First I had to convert my MP3 player to work with my Direct Connect cables.  This is something that Advanced Bionics offers for people who have their brand of cochlear implant, and it lets us connect directly to a battery-operated device like an MP3 player.   The sound goes right from the MP3 player into my brain, eliminating the need for headphones.  (Side note:  I’m sure other CI manufacturers have something similar — I just happen to know the most about the Direct Connect since it’s the one I use.)  🙂

The Direct Connect is actually two cables – one plugs into the device, and has a connector on the end for the second cable, which ends in a small earhook that doesn’t have a microphone like the T-Mic does.  It ends up being really long!

Since I have bilateral cochlear implants, I need to be able to connect two Direct Connect cables to one device.  Dave happened to have an adapter that fit my MP3 player, so first I plug the adapter into the headphone jack of the MP3 player.  The adapter has two openings, so I plug a Direct Connect cable setup into each of those two openings.

This is what it looks like, all connected together – I stretched it out to full length, and you can see it goes the entire length of the kitchen island!

Direct Connect setup with MP3 player

Direct Connect setup with MP3 player

Here’s each end of the above setup:

MP3 player with adapter for two Direct Connect cables

MP3 player with adapter for two Direct Connect cables

The small earhook that each Direct Connect cable ends with

The small earhook that each Direct Connect cable ends with

Now I need to get my cochlear implants ready, so first I take them off:

My colorful cochlear implant processors and headpieces

My colorful cochlear implant processors and headpieces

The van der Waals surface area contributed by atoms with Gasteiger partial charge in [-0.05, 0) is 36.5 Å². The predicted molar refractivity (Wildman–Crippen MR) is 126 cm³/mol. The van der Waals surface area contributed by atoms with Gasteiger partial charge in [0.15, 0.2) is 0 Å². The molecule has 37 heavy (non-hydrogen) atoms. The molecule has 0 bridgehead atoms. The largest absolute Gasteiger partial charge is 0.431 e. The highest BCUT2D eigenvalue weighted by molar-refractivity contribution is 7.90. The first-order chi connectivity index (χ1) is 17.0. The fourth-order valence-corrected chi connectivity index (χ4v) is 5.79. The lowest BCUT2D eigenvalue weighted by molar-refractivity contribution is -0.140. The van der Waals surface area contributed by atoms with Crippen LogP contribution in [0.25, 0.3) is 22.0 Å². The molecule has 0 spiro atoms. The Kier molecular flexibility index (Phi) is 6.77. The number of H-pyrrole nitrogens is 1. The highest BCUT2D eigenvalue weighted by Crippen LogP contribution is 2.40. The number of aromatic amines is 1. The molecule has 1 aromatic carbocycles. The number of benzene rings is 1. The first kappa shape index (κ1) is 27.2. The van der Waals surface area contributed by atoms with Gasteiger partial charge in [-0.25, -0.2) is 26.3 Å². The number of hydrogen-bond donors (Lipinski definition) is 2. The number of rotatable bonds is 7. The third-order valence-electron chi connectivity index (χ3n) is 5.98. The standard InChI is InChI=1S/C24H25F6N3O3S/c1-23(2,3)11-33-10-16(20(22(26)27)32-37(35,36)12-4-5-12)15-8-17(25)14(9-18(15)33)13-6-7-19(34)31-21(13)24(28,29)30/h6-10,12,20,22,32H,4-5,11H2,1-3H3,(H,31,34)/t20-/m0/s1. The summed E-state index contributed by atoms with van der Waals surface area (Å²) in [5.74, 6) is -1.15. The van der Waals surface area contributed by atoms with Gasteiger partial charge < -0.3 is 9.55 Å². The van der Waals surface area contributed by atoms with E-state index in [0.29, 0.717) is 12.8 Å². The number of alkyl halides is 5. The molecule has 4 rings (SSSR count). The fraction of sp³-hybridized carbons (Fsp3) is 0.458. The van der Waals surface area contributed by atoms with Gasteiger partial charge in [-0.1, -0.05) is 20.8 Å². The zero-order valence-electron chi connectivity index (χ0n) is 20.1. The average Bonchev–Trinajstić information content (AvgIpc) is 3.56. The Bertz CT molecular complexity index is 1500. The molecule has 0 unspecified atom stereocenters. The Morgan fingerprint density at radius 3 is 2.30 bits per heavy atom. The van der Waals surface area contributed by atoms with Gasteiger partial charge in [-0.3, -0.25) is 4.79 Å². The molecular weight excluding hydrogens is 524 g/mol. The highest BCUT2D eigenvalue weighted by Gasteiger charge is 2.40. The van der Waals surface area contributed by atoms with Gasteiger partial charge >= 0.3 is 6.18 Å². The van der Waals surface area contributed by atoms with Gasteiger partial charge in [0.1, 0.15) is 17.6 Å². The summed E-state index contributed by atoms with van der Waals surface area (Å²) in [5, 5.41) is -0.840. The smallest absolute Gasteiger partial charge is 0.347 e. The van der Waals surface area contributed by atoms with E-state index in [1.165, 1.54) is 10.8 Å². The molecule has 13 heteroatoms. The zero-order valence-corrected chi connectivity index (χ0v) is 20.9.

Then I remove the T-Mic earhooks (they twist off):

CIs, minus the T-Mic earhooks

CIs, minus the T-Mic earhooks

Then I put the small earhook on each CI, so the two CIs are connected to my MP3 player:

CIs connected via Direct Connect cables to my MP3 player

CIs connected via Direct Connect cables to my MP3 player

I have a case that I pop the MP3 player into (and tuck some of the extra length of cord into, so it’s not hanging down) and that can hook onto the waistband of my pants.  It’s a little big (it’s actually the old case for my PocketTalker listening device) so I’m on the lookout for one that fits better.

I asked my audiologist to give me a program for the Direct Connect that gives me about 25% microphone and 75% Direct Connect – that way I can still hear if someone is talking to me while I’m using my MP3 player.  I do still hear a little of the treadmill, but the sound is GREATLY reduced.  The Direct Connect puts the sound right into my head without as much distracting background noise like the headphones were.

This is what I look like, all Direct Connected to my MP3 player:

Ready to rock!

Ready to rock!

It’s a little convoluted compared to just popping headphones on, but the end result is so worth it!!

By the way, Sabrina is also a big fan of the treadmill:

Beanie the cat

Beanie the cat